This edition presents a critical reading of all of the available manuscripts for Sonata Saudade. The pencil annotations in the scores also come from Óscar da Silva’s hand. The main source for this edition is the autograph manuscript C.M. 471 from the National Library of Portugal, enriched with all the variants from manuscript C.M. 470 also from the National Library. Both of these were used by Óscar da Silva in performance; C.M. 471 is believed to be the original autograph of the score, and C.M. 470 is a copy made in the 1950s, after the composer returned to Portugal. The violin parts of both C.M. 471 and C.M. 470 contain unique information on notes, dynamics, articulation, and tempo, and so they are treated as additional sources.
C.M. 470 was edited by violinist Paulo Manso in preparation for their performance of the Sonata in 1954. In a note in the violin part, Manso writes: “This Sonata was edited by me in accordance with the composer when we performed it at the Ateneu Comercial do Porto in his tribute concert on June 29, 1954. I performed it later with Fernando Laires at Emissora Nacional on December 13 of that year.” Paulo Manso’s biggest contribution is a simplification of the hardest violin passages in the first movement; the complete violin part edited by Manso is presented in the Appendix to the violin part.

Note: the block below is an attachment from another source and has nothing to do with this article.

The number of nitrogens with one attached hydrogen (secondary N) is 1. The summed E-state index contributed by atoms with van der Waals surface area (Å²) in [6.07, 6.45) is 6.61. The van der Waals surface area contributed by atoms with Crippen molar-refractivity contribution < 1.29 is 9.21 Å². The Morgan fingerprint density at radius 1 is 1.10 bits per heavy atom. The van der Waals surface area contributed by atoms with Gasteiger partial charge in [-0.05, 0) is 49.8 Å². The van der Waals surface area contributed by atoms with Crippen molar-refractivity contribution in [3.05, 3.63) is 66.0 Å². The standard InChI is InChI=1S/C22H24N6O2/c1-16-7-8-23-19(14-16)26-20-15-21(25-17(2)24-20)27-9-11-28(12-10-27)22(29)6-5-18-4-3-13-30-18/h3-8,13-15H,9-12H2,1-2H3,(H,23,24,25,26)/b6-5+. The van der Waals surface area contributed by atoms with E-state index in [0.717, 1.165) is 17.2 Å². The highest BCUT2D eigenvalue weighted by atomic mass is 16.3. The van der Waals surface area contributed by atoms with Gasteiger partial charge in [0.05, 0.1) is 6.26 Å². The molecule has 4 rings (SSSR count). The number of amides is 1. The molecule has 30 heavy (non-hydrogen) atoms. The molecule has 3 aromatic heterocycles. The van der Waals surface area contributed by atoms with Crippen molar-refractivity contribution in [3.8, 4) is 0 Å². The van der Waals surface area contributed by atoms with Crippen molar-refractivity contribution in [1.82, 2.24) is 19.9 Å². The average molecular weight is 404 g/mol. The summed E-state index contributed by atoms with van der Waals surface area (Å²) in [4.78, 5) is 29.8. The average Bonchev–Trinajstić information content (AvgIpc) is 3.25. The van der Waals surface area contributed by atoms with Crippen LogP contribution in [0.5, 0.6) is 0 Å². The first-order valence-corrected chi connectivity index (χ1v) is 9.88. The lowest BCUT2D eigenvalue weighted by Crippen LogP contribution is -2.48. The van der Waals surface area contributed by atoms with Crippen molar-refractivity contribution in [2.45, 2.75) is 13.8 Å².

These manuscripts were given to the National Conservatory in Lisbon by the composer. The director of the Conservatory, Ivo Cruz (1901–1985), was a great admirer and champion of Óscar da Silva, and had requested the manuscript of the Sonata in 1950, along with others from the composer. In 1990, the Conservatory passed all its collections (including the Sonata Saudade) to the music collection at the National Library.
This edition seeks to preserve the visual impact of an Óscar da Silva score. Because of that, I have kept some apparent inconsistencies, as the signaling of tuplets or not, or the slurs that are sometimes present and sometimes not.
Indications that appear in all sources are presented without comment. Indications that appear in only one or two sources are presented within parenthesis ( ); these include chromatic alterations, indications of dynamic, articulation, tempo, and sometimes pitches. The composer and the copyist did not always cancel accidentals, or even write the correct pitches when repeating a pattern; I have proposed in each case the most logical reading, presented within square brackets [ ] and reasoned in the critical report.
All fingerings and pedal indications come from Óscar da Silva’s manuscripts.About the use of the sustain pedal: in the published edition of Divertimentos (OS I/70), an asterisk on the first page — on the indication “con Ped.” — corresponds to a footnote that reads “Employ pedals carefully” (Empregar cuidadosamente os pedais). This is excellent advice for all of Óscar da Silva’s works with piano.
Austin, Texas 2020